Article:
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lwpat
lwpat, Lawyer
Category: Family Law
Satisfied Customers: 25386
Experience:  Practicing family law attorney
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My wife moved out and left our daughter with me. How can I

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My wife moved out and left our daughter with me. How can I protect myself from her coming back and taking her
Submitted: 5 years ago.
Category: Family Law
Expert:  lwpat replied 5 years ago.
Thank you for your question and for using JA. Please click accept so I will receive credit from JA for my time.

I have kept a diary of all the times she has spent away from us.

This is going to be one of your strongest pieces of evidence when you do get into court. This is what I advise all of my clients to do.

Since she is the one that has left that does make it more likley that you would be awarded custody by the court. Until there is a court order, the parents are considered equal since you were married. You do not have to let her see or take the child for visitation until there is a court order. This is a two edged sword since a judge does not like a parent that withholds contact. All you can do is to try and build your case for custody. Here are some factors the judge will look at

Primary caregiver. Who is the main one that has been caring for the child.

Drug Abuse. It is fairly standard for the judge to order that both parties take a hair strand drug test and submit it to the court. Parents who abuse drugs or alcohol will not be awarded custody.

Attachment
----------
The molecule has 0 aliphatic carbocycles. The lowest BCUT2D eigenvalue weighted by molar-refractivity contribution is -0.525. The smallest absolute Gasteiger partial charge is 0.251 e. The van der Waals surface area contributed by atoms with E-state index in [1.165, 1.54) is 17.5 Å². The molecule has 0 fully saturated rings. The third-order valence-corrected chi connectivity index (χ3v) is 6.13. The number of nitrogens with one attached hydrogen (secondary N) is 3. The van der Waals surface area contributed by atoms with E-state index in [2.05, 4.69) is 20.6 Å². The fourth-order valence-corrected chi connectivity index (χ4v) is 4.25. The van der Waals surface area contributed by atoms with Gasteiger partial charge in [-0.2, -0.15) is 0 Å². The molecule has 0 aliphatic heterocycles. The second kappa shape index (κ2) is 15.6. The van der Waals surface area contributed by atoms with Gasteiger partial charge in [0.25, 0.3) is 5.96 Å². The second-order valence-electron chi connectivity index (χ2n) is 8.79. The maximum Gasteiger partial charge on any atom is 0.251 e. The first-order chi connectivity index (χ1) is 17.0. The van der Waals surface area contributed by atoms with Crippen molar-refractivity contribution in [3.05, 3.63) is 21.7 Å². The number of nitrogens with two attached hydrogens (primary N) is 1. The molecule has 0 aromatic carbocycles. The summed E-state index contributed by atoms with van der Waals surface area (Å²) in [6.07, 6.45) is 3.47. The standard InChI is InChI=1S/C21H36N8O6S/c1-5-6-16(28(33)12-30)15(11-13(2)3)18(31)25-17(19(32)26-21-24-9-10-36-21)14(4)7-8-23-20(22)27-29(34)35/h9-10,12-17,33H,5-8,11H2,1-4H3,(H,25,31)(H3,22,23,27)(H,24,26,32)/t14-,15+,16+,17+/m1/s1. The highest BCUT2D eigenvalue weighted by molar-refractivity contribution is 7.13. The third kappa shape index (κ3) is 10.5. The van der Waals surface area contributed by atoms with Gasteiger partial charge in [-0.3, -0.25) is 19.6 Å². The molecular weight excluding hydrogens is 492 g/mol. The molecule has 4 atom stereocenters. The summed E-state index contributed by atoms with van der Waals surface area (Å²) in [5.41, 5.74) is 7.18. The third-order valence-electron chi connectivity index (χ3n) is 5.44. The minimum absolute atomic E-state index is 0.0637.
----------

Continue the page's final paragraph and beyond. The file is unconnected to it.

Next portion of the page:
Wishes of the child. The judge may take the wishes of the child into consideration. While this is just one element, the older the child the more weight the judge is likley to give to the child's wishes.

Past custody. Who has historically had custody of the child and has that party provided a safe and stable environment for the child.

Parental behavior. Has there been domestic violence, excessive use of alcohol, criminal convictions, parental kidnapping, or any behavior that endangered the child

Encourages a relationship with other parent. Which parent will best foster a relationship between the child and the other parent. Has one parent withheld visitation to “punish” the other parent or made derogatory comments about the other parent.

Home Environment. Which parent offers the child the best stable home environment. This includes who can best supervise the child at home, the living conditions, what other adults and children, especially siblings, are in the home, the neighborhood where the home is located, which parent will be able to better continue the same school and friends.

Employment. Which parent is better able to financially provide for the child. If the parent works, what arrangements are there for babysitters, day care, etc. Does one parent travel.

Relatives. Does one parent have relatives that have a close relationship with the child.

Health. Does the child or a parent have any health issues that would impact the decision on custody. Which parent normally makes doctor appointments and accompanies the child to those appointments.

Religion. Which parent will expose the child to spiritual guidance and growth.

Relationship with child: The love, affection and emotional ties between the parent and child. With which parent does the child bond more, spends more time with the child, bathes and puts a young child to bed, prepares the child's meals and to which parent does the child openly show signs of affection.

Character. The judge will have to evaluate in a short period of time the character of the parties and whether one parents morality and credibility makes them the best parent to award custody.

 

Usually it is better to reach an agreement rather than to spend money on attorneys that could be better spent on the child.

Customer: replied 5 years ago.
Thank you so much...this is great information
Expert:  lwpat replied 5 years ago.
You are most welcome and best wishes to you and your child.

An accept for my time is always appreciated and required for me to receive any credit from JA
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